I'm here for you, honey... just not "down there." One dad argues men should shield their eyes from the horrors of childbirth, lest their libidos suffer.
While childbirth is miraculous, it can also be gory, and some guys have a hard time bearing witness as their spouses bear down. One dad even claims that seeing his wife give birth was such a downer that he didn’t want to get it up for a full year afterwards.
Writing for the British tabloid Daily Mail, Martin Daubney claims that the trauma of witnessing his wife endure a complicated three-day labor followed by an emergency C-section was more than his fragile libido could take. And he says he’s not alone.
“At least three of my friends have admitted to leaving their wives as a result of their dwindling sex lives,” Daubney writes. “I truly believe couples would have more chance of normal intimacy after a birth if men saw less of the delivery… What no one talks about is how witnessing childbirth — the most intimate experience in life — leaves a lasting impression on a man and can drive a wedge between himself and his wife.”
Daubney acknowledged that no one forced him into the delivery room (or twisted his arm to videotape the C-section), but he later admitted that watching the surgery was difficult. “The sight of a surgeon elbow-deep inside your wife’s abdomen isn’t something you forget in a hurry.” He worried that his wife and unborn son would both die during the complicated delivery. We can only assume the ordeal was challenging for her as well – Daubney doesn't devote many words in his essay talking about her physical and emotional recovery.
Unsurprisingly, not everyone is sympathetic to his plight. Over at Jezebel, Tracie Egan Morrissey writes, “He also shares some stories of friends of his who were equally traumatized by how grossed out they became when their wives became mothers, like 'Stephen,' a 41-year-old stockbroker who said that watching his wife breastfeed their baby made him never want to have sex with her again. He explained it by saying, 'I felt my wife's body was no longer mine.' Guess what, Stephen. IT NEVER WAS YOURS.”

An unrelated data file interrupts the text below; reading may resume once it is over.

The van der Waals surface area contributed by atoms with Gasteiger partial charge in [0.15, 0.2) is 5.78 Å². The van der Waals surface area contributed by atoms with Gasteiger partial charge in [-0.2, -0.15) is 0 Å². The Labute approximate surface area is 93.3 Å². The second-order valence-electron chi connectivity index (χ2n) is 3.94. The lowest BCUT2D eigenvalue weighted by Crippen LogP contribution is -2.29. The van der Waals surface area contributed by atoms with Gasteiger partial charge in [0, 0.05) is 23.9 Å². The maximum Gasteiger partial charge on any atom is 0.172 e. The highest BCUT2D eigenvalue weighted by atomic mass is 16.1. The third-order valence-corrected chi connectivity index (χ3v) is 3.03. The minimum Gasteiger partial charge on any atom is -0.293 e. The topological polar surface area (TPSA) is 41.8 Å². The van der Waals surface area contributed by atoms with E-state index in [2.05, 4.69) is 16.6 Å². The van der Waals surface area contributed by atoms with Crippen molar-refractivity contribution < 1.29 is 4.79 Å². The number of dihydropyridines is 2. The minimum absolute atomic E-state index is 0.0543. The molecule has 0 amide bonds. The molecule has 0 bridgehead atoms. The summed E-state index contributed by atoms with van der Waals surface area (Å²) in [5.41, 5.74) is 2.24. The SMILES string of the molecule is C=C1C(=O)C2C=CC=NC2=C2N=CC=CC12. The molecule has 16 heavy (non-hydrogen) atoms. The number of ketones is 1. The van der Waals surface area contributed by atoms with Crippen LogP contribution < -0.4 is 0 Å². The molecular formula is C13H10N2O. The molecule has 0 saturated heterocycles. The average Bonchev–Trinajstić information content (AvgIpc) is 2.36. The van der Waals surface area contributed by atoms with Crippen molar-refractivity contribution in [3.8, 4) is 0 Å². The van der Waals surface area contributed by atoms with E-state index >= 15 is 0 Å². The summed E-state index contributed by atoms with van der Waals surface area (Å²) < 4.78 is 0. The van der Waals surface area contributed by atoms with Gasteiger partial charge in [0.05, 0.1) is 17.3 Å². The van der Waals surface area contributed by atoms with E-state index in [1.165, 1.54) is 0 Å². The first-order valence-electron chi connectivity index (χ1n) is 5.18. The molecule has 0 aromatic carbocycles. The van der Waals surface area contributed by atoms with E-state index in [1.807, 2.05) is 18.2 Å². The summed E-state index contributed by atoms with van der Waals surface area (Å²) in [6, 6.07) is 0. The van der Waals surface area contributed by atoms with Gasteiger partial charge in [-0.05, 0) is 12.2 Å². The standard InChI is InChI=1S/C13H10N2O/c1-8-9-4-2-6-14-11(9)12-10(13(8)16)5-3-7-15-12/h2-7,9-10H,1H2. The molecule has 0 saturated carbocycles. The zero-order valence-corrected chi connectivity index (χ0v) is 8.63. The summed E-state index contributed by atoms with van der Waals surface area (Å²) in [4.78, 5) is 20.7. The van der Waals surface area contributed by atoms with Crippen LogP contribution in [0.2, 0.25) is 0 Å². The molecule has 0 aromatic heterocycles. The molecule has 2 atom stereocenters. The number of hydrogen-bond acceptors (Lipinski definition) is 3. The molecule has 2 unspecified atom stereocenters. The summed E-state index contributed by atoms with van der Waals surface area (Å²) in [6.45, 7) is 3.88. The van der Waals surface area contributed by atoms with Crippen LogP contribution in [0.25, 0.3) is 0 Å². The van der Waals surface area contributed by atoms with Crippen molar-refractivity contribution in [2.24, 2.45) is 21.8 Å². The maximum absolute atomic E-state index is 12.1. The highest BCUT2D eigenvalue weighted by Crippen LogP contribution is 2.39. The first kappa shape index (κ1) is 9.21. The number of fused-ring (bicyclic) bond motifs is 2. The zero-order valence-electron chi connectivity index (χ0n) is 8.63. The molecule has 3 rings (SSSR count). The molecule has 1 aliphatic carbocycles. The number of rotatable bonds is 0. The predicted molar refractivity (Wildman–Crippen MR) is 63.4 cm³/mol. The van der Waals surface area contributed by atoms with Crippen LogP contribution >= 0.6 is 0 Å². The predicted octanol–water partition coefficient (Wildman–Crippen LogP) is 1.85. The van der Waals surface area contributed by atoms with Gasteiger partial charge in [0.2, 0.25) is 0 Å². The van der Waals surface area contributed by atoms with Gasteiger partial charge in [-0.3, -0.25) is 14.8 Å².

“Today’s dads see it as an intrinsic part of their role to accompany their partner through every step of childbirth. To suggest otherwise is seen as a dereliction of duty, an act of misogyny,” Daubney writes.
Many of us might feel that men need to get over their squeamishness and recognize that the days of expectant dads pacing the halls with a cigar at the ready are long gone. However, the fear of what witnessing childbirth will do to a guy is not unique to Daubney. We suspect that many, if not most, guys (and gals) worry about this a bit in the days leading up to the birth of a child.
Indeed, witnessing the birth of a child or seeing their spouse's body taken over by motherhood and breast-feeding can be a game-changer for men. "When the body parts that were once considered for sexual pleasure suddenly become feeding machines or birthing holes, some guys feel traumatized by that," says Shoshana Bennett, Ph.D., a clinical psychologist and author of "Postpartum Depression for Dummies."
"It's very common and often really good guys are feeling terrible about their feelings -- but they're there and that doesn't make them a bad guy," Bennett told TODAY Moms. In fact, guys may wind up feeling guilty for their emotions, she says. "There's no libido-killer worse than guilt and shame."
So, what happens if the man in your life finds himself traumatized and turned off sex like Daubney and some of his friends? "It's important for moms not to take it personally, because it isn't," Bennett said. She recommends that couples keep at it. "One should not avoid sex, even if those visual images are still there and their minds are still blown. There are very therapeutic exercises, like sensual touching, that couples can do together to help get all of that wonderful juiciness back."
So, how juicy is your relationship these days? Ladies, did you and your man set any ground rules before the big day? Did you agree that he’d just stay by your head the whole time or did you expect him to really get in there? How’d he handle it when push came to shove (or, should we say another push)?
Dana Macario is a Seattle-area mom whose husband said he’d stay right by her head during delivery, but when the nurse told him to grab a leg and help out, he did – no complaints.
If childbirth is too intense for you, definitely don't read these stories: